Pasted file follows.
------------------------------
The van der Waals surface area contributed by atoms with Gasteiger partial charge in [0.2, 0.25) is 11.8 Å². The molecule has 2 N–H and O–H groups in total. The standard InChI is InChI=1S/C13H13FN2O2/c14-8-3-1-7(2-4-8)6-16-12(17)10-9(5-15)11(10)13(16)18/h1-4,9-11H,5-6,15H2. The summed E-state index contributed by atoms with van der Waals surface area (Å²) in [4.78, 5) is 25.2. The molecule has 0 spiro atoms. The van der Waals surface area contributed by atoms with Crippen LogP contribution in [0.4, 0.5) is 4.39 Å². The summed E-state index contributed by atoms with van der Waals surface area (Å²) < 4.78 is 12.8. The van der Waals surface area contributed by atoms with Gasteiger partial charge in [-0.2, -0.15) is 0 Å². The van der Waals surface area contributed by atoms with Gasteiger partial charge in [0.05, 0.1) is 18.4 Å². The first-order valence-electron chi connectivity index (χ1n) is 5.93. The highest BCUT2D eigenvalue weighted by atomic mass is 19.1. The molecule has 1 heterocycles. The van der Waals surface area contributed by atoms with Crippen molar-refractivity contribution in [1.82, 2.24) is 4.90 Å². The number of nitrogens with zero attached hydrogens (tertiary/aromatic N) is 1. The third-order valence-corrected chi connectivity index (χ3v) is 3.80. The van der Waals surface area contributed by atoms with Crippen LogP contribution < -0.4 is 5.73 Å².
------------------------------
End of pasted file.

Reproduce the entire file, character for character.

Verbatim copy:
The van der Waals surface area contributed by atoms with Gasteiger partial charge in [0.2, 0.25) is 11.8 Å². The molecule has 2 N–H and O–H groups in total. The standard InChI is InChI=1S/C13H13FN2O2/c14-8-3-1-7(2-4-8)6-16-12(17)10-9(5-15)11(10)13(16)18/h1-4,9-11H,5-6,15H2. The summed E-state index contributed by atoms with van der Waals surface area (Å²) in [4.78, 5) is 25.2. The molecule has 0 spiro atoms. The van der Waals surface area contributed by atoms with Crippen LogP contribution in [0.4, 0.5) is 4.39 Å². The summed E-state index contributed by atoms with van der Waals surface area (Å²) < 4.78 is 12.8. The van der Waals surface area contributed by atoms with Gasteiger partial charge in [-0.2, -0.15) is 0 Å². The van der Waals surface area contributed by atoms with Gasteiger partial charge in [0.05, 0.1) is 18.4 Å². The first-order valence-electron chi connectivity index (χ1n) is 5.93. The highest BCUT2D eigenvalue weighted by atomic mass is 19.1. The molecule has 1 heterocycles. The van der Waals surface area contributed by atoms with Crippen molar-refractivity contribution in [1.82, 2.24) is 4.90 Å². The number of nitrogens with zero attached hydrogens (tertiary/aromatic N) is 1. The third-order valence-corrected chi connectivity index (χ3v) is 3.80. The van der Waals surface area contributed by atoms with Crippen LogP contribution < -0.4 is 5.73 Å².